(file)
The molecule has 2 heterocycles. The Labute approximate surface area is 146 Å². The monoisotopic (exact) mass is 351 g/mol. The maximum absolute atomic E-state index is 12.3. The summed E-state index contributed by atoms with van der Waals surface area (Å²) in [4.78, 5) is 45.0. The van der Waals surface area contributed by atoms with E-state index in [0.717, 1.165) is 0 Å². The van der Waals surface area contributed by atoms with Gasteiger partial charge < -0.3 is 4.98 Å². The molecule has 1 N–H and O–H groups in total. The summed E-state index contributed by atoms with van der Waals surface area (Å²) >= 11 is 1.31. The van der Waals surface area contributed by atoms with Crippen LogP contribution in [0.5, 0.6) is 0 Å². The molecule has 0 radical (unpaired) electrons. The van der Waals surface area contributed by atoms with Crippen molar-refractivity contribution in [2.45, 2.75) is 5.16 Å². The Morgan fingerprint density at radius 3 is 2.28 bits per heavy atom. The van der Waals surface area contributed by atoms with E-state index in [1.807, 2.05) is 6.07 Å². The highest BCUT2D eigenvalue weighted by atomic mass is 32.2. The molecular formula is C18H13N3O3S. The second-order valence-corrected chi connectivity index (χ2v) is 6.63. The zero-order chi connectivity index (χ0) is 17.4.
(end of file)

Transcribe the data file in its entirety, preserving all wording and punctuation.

The molecule has 2 heterocycles. The Labute approximate surface area is 146 Å². The monoisotopic (exact) mass is 351 g/mol. The maximum absolute atomic E-state index is 12.3. The summed E-state index contributed by atoms with van der Waals surface area (Å²) in [4.78, 5) is 45.0. The van der Waals surface area contributed by atoms with E-state index in [0.717, 1.165) is 0 Å². The van der Waals surface area contributed by atoms with Gasteiger partial charge < -0.3 is 4.98 Å². The molecule has 1 N–H and O–H groups in total. The summed E-state index contributed by atoms with van der Waals surface area (Å²) >= 11 is 1.31. The van der Waals surface area contributed by atoms with Crippen LogP contribution in [0.5, 0.6) is 0 Å². The molecule has 0 radical (unpaired) electrons. The van der Waals surface area contributed by atoms with Crippen molar-refractivity contribution in [2.45, 2.75) is 5.16 Å². The Morgan fingerprint density at radius 3 is 2.28 bits per heavy atom. The van der Waals surface area contributed by atoms with E-state index in [1.807, 2.05) is 6.07 Å². The highest BCUT2D eigenvalue weighted by atomic mass is 32.2. The molecular formula is C18H13N3O3S. The second-order valence-corrected chi connectivity index (χ2v) is 6.63. The zero-order chi connectivity index (χ0) is 17.4.